Vindell Washington, MD, will be resigning his post as the head of the Office of the National Coordinator for Health IT effective on January 20, 2017.
Healthcare IT News spoke with Washington about his reasons for leaving, what’s next for him and for ONC, the issues of interoperability and innovation as well as how using a Palm Pilot earlier in his career made him a better clinician at the bedside.
Q: This being an exit interview – when is your last day?
A: I’m leaving on the 20th of January.
Q: What’s next for you?
A: I’m still working on that. I completely enjoyed my time of service here at HHS. It has been a privilege, and a real eye-opening experience. My horizon has changed when it comes to what I think can be done in medicine, particularly around informatics. I feel like a role where I can make sure the tech is being used as a tool and we’re working to create a learning health system, that’s a passion of mine.
Q: The concept of a learning health system is a grand vision we hear a lot about. But how far off is it really?
A: It’s hard to know where the tipping point will lay. I’m happy with some of the developments over this period of time. I look at how we’ve strategized and focused on the business case for interoperability, the culture for that to be successful and the standards. The first two are just as important as the standards.
I look at work we’ve done with CMS and with OCR to knock down standing confusion around HIPAA and its role in information sharing. ONC also hosted challenge grants and the interoperability meds list work. Those elements are all coming into place. We had to take that broad approach to reach the goal. Many of us on the policy side are pretty excited and see a lot of potential.
Q: Are you stepping down on your own? Did incoming HHS Secretary Tom Price request it, or how does this work?
A: It’s a broad activity that happens across all political appointees - we all submitted resignations. No direct reach out took place.
Q: George Bush established ONC so it has roots with Republicans. Do you have any insights into what approach the new administration might take to ONC?
A: I cannot comment on the new administration. I will make a short comment on the recent passage of the 21st Century Cures law because ONC provides tech support for that. There was quite deep and broad bipartisan support for that effort and it went through the process without much drag. We engaged heavily with all the chairs of the committee. We spent a lot of time with Sen. Alexander and Sen. Cassidy, so my presumption is that there’s a desire for the support work ONC does to continue as we move toward a learning health system. ONC is vital for that work.
Q: Is the learning health system something of a next horizon for ONC?
A: I might be bold in saying that the learning health system is the next horizon for all of healthcare. Person-centered care directed by evidence with clinicians receiving health information at the point of care is what healthcare will look like in the future. The discoveries themselves will be more rapid as you have larger and larger sample sizes from studies with more and more people participating in the evidence-generation process. When I was a med student 25 years ago we talked a lot about how these elements that were important, such as social determinants of care, would eventually help guide us and be studied and provide insight, and I remember specifically talking about pollution and pediatric asthma patients. Now we live in a world where we’re pretty close to being able to take data on pollution and take geography and exposure data from a smartphone and guide the care of disease. It’s no longer a pie-in-the-sky activity - that is pretty quickly where we’re heading. And we will all benefit from the more precise delivery of care that I’m describing.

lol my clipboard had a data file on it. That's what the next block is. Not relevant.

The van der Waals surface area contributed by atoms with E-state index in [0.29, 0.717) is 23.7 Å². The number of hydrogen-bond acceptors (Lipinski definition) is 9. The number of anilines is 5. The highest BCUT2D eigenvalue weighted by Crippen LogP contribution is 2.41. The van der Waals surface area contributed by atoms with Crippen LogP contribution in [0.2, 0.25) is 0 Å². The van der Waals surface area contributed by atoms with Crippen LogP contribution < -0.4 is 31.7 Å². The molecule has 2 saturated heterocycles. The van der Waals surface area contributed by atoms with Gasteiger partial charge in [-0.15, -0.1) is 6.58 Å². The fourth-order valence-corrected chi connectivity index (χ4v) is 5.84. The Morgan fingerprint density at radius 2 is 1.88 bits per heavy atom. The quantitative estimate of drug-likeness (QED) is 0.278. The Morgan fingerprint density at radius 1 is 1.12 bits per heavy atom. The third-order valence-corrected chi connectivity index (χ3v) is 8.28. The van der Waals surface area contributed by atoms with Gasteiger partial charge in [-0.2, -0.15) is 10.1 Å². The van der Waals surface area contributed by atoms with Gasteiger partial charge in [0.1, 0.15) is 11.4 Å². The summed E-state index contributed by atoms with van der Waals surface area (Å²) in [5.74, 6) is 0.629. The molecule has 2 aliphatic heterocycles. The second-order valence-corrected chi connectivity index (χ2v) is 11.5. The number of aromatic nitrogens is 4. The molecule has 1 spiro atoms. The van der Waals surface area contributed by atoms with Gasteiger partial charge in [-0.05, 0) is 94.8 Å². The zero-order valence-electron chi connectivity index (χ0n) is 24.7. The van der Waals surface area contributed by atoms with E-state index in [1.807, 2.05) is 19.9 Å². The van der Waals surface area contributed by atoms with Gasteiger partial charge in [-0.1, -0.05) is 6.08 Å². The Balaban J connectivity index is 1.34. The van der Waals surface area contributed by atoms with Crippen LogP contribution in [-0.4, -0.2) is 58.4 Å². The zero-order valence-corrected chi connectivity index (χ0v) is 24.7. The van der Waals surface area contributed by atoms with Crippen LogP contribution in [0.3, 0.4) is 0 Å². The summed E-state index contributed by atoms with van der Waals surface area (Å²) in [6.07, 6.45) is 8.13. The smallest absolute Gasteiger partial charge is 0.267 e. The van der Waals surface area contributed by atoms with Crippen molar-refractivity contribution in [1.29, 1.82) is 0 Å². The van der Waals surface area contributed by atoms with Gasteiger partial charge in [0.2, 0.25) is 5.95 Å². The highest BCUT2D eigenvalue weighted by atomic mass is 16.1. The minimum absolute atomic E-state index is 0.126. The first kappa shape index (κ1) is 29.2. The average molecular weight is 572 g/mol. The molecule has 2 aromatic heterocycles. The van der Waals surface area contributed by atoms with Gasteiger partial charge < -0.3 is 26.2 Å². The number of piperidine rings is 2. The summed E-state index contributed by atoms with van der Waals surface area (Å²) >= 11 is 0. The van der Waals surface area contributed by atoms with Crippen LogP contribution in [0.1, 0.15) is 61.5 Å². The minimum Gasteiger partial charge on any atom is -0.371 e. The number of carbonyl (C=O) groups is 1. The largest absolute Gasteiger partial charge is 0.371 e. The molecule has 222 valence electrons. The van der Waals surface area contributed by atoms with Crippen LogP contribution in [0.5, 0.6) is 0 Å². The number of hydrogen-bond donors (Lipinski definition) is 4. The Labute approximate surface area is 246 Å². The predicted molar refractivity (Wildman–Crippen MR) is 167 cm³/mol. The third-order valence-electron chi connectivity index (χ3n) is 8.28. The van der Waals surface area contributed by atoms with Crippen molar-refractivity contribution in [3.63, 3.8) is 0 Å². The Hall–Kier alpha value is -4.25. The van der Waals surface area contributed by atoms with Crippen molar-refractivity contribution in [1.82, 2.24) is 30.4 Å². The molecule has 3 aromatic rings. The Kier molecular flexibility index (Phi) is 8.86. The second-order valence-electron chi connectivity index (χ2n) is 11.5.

Q: Data and EHR interoperability is among the thorniest issues in healthcare today. Is there an end in sight?
A: That’s an interesting thought. One of the conversations I had very early on is that there is no such thing as a standard that is static. I hope we reach a point from a cultural perspective that information is there when and where I need it for care. I would also hope that we reach a point where the business cases for sharing are pretty compelling. I would presume that just like other industries such as banking, the standards will continue to evolve as use cases present themselves and each of those will need to be incorporated. I think we are reaching a situation where the expectation is that information will be shareable. Then the nuance of interoperability will be a technology discussion as opposed to the one we started which is broad and encompasses domains other than the technology itself.
Q: In your time as national coordinator, what is one question that no one has asked you but you wished they would?
A: I sometimes wonder if it would be of interest to people how I ended up in this chair and with this particular passion. So, I come to this technology journey with a clinician's mind at heart, and I look at the entire endeavor around the smart use of technology and gadgets in service to the goal. The goal is patients getting great care and health outcomes being improved. That goes back to my early experience with having patients at the bedside and just hoping to do the best job I could and alleviate their suffering.
As a young resident I used what I had at the time - my Palm Pilot, which is in the tech relic bin these days - to capture algorithms and certain drug dose strategies that were relatively complex because I saw the role technology could play. Those things could make me a better clinician at the bedside. At the end of the day, making technology work as a servant to the overall patient goal is what I’m most jazzed about.